As of January 2018, Labour had 552,000 members, compared to 124,000 Conservative members reported in March 2018. As of April 2018, SNP had 118,000, Liberal Democrats 101,000, Green Party 41,000, UKIP 21,000 and Plaid Cymru 8,000 members. Party membership has risen notably since 2013, both in total and as a percentage of the electorate.Jump to full report >>
Comparing party membership between political parties can sometimes be difficult. Political parties are under no legal obligation to publish membership statistics. There's also no uniformly recognised definition of membership, nor is there an established method or body to monitor it. Nonetheless, the majority of main parties voluntarily include membership figures in annual accounts for the year ending 31 December, submitted to the Electoral Commission.
Although all parties are required to submit these annual accounts by the Political Parties, Elections and Referendums Act (2000), they're not obliged to include membership data. When annual accounts do include these figures, they’re probably the most reliable estimates available.
Data provided on request from party head offices to the House of Commons Library is an alternative reliable source of information. It is used for the latest estimates when possible.
The latest available estimates from political parties’ head offices, press releases and media outputs indicate that:
Membership of the Conservative, Labour and the Liberal Democrat parties has increased to around 1.6% of the electorate in 2018, compared to a historic low of 0.8% in 2013. Across the UK, the Labour Party’s membership increased from 0.4% in 2013 to 1.2% in 2018.
In April 2018, SNP membership was around 118,000, compared to 25,000 in December 2013; across Scotland, assuming all Scottish National Party members are in Scotland, SNP membership increased from 0.6% of the electorate in 2013 to 3.0% in 2017 and 2018. In April 2018, the Green Party (England and Wales) membership was around 41,100, compared to 13,800 in December 2013. UKIP’s membership increased from 32,000 in December 2013 to around 42,200 in December 2014, though has since fallen to around 21,200 in April 2018.
Political parties are under no legal obligation to publish membership statistics. Many parties provide party membership figures for the year ending 31 December in annual accounts submitted to the Electoral Commission. The latest estimates released by the Electoral Commission shows that on 31 December 2016:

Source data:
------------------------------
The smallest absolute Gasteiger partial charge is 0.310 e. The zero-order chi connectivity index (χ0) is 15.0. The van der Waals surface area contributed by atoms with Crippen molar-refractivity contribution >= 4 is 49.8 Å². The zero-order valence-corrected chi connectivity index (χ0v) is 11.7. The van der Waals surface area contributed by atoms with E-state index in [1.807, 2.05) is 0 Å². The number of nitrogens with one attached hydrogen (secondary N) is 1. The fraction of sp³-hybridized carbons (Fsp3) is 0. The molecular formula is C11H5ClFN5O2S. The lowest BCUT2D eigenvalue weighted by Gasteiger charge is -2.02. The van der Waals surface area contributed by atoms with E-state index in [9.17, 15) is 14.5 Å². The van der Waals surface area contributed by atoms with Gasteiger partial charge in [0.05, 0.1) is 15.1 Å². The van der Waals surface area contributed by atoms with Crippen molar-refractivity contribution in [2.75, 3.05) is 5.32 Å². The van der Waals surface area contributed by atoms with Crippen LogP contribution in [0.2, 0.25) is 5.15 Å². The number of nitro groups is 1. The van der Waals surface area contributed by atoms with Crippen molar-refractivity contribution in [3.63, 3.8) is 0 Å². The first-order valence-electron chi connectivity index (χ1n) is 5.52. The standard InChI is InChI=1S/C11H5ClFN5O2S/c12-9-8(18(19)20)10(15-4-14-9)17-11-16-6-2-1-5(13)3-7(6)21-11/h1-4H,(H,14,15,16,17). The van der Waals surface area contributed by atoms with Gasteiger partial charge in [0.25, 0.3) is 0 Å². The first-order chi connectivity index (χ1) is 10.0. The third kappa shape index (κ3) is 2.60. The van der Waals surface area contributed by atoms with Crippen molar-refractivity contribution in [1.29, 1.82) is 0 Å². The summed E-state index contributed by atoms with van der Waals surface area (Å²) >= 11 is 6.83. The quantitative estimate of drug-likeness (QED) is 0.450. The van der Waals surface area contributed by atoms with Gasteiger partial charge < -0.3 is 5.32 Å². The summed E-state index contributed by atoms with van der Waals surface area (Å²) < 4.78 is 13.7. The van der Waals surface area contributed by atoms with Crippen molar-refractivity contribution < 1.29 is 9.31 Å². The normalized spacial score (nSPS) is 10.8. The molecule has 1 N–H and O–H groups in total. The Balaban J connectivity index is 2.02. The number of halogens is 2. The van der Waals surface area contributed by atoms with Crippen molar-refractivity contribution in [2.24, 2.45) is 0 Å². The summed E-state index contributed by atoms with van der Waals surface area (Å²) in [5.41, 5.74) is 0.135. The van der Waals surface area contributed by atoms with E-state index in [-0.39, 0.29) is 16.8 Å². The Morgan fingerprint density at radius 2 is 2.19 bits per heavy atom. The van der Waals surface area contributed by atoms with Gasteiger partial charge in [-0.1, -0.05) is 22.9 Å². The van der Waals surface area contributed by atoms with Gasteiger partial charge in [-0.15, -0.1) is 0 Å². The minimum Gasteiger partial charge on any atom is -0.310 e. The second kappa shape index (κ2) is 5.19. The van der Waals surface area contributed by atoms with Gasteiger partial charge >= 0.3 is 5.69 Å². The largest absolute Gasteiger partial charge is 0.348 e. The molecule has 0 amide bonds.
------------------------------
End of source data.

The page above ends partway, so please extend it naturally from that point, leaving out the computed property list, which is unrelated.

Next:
This note uses a range of sources to examine party membership and support in the UK, specifically membership levels and the social characteristics of party members. For context, it also provides data on membership of non-party political organisations including trade unions, charities and campaigns.
This paper includes Party Membership Project data. The project is funded by the Economic and Social Research Council and run by Tim Bale, Paul Webb and Monica Poletti - academics from Queen Mary University of London and University of Sussex
Academic surveys suggest that in 2017, more than half of members of the main six parties belonged to a higher (ABC1) social grade. The highest rates of ABC1 members were among the Liberal Democrats and the Conservatives, the lowest among UKIP and SNP members. Fewer than half of all members were women and fewer than six percent have ever stood for an office within a party organisation.
 James Tapsfield, Has Corbyn peaked? Labour membership falls by more than 4,200 in a WEEK - but still stands at 552,000, Daily Mail, 30 January 2018
 Data reported at Conservative Party Spring forum on 17 March 2018 and confirmed by party headquarters
 Information provided by the Party’s head office.
Commons Briefing papers SN05125
Authors: Lukas Audickas; Noel Dempsey; Richard Keen
Topic: Political parties